April 15, 2006

Weekend Question 1: Why Doesn’t Mike DeWine “Get It” on Immigration, When Bill Pierce Does?

NOTE: This entry was originally posted at 8:00 a.m., but will stay at the top for the rest of the day.

The first post in Bill Pierce’s pre-election series is up at his blog.

It’s about securing the borders as a precondition for solving the problem of the estimated 12 million illegal immigrants already here.

It makes too much sense for Mike DeWine to possibly understand it. As Bill said in his radio interview Friday, DeWine’s career path has been law school, law firm, politics.

Mike DeWine has no real appreciation of the damage to our economic and social fabric being inflicted by the illegal horde. Yes, we must do something about those who are here. No, we can’t deport them all. But before we do something, we have to have firm legislation in place to stop the influx.

Bill Pierce gets it. As you can see from the last paragraph of Pierce’s post, DeWine and the majority of current senators don’t:

Most unfortunately, the Senate took another approach. It ignored the need to control the border and end the flow of more illegal immigrants into the country, and instead focused on a policy to handle the estimated 12 million undocumented people currently in America. Amnesty became the plan (more in Part II), but with no restrictions on the flow across the border it will be a never ending problem and encourage many more to follow. Even the most uninformed among us can clearly see the need to close the door during the winter months OR let the cold air inside. Why can’t our elected representatives in the United States Senate do the same?

Read the whole thing. Visit his main site. Contribute — Even if you think it’s not much, it is. Finally, vote for Bill Pierce on May 2.

Note: I have endorsed Bill Pierce for Senate, and have provided nominal financial support for his campaign. BizzyBlog is a member of Blogs for Pierce.

Pierce Bumper

What’s Wrong with This Picture? (Bob McEwen’s “McMentum”)

Filed under: OH-02 US House — Tom @ 1:51 pm

Besides the fact that the people in it are barely visible, plenty:


In the spirit of cooperation, Bob, you can use the pics below if you need ones that people will actually be able to see:

Tom Brinkman:


Here’s Mr. Brinkman cutting off Jean Schmidt’s head on a cake. Ha ha. Nice. You remember this, right, Bob? You should. You were there.

Eric Minamyer:


This original source of this photo is unknown, so I can’t be sure whether or not this is a picture of Minamyer entering a conference room at the Dayton Daily News with you, Jean Schmidt, and Jeff Morgan for a candidate interview during last year’s primary. It was at that meeting where Minamyer observed in a comment posted at NixGuy that he left the meeeting “a bit surprised …… that no newspaper has ever reported that he (that means you, Bob) makes his living representing foreign interests.” Though he supports you now, he has never explained why your occupation, which bothered him then (see the link for more detail), doesn’t bother him now.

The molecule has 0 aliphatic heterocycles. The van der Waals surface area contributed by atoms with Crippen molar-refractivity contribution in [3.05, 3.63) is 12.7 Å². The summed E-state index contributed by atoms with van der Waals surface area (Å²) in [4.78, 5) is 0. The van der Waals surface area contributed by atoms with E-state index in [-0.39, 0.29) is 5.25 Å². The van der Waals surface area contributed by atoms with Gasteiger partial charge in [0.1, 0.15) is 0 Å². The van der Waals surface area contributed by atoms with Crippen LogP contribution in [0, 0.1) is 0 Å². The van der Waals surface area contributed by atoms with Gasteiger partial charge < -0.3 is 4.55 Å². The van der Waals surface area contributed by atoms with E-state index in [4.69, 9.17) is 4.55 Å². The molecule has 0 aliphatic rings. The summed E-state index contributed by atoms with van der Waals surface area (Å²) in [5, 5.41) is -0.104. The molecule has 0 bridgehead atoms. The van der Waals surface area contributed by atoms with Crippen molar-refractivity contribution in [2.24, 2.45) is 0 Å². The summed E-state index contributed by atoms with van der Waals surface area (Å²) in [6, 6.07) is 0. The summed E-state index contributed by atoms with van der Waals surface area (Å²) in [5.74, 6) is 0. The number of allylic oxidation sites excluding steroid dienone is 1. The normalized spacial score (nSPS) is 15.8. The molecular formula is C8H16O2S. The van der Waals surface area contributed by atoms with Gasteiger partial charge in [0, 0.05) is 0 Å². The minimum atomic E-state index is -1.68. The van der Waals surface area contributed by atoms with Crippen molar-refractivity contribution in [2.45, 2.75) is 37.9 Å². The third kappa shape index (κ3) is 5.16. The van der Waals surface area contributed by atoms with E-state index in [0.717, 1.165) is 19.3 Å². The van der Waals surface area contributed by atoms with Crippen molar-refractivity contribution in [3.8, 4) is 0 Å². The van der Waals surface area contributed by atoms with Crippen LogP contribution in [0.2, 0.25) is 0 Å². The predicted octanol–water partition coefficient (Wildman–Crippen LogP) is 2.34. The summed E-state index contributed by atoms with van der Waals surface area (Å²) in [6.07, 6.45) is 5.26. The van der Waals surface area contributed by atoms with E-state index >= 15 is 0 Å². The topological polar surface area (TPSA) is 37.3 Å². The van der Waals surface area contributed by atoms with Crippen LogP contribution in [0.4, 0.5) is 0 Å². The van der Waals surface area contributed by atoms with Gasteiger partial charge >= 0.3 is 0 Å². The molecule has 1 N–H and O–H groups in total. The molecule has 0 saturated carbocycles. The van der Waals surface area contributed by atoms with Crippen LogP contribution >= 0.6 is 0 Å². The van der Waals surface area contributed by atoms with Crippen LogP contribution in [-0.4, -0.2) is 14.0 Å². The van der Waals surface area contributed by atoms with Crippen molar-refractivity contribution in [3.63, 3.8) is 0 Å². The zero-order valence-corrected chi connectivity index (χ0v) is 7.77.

Steve Austin:

Austin 6Mil

No, not him….


Yeah, him. Mr. 217 Votes.

Doug Mink:


Sorry, couldn’t resist …..


Here he is. Mr. All of 90 Votes.

Hopefully, Bob, these photos will help you cobble together a better group photo at your web site.

Seriously folks, when’s the last time a candidate put together a Who’s Who of congressional losers to support a winning campaign? (Now I’m sure they are all wonderful human beings, which is why I called them “congressional losers.” This blog has manners. :–>) Bob calls this “McEwen Momentum” in his e-mail announcement. I see it as roughly identical to the “Joementum” Connecticut Senator Joe Lieberman pretended to have about a week before he dropped out of the race for the 2004 Democrat presidential nomination. Maybe we should call whatever Bob thinks he has “McMentum(tm).”

A final note to Bob — Your announcement notes that “David R. Smith (is) not involved in the 2nd Congressional district race this year.” Too bad. Now that would be an endorsement made in heaven, because you two have so much in common. Both of you have fudged your career histories, both of you have a lot you won’t tell us, and both of you expect us to have blind faith that you’ll represent our best interests while giving us no good reason to expect it. And David “Mr. 362” Smith pulled more votes than Austin and Mink combined!

Weekend Question 3: Why Was the Post Office So Slow in Recovering from Katrina?

Filed under: Business Moves,Economy,Taxes & Government,TWUQs — Tom @ 12:44 pm

Counterquestion: Why did the private carriers get back to full speed so quickly?

A subscription-only editorial in Thursday’s Wall Street Journal observes, and answers:

A week ago Monday the Times-Picayune reported that the U.S. Postal Service’s New Orleans processing and distribution center would reopen the following day — more than seven months after Katrina hit. The paper called it “a move postal officials say will all but eliminate maddening post-Katrina delivery times of a week or longer for letters mailed just across town.” Not that things are completely back to normal. New Orleanians still don’t receive magazines, “although that is expected within weeks.”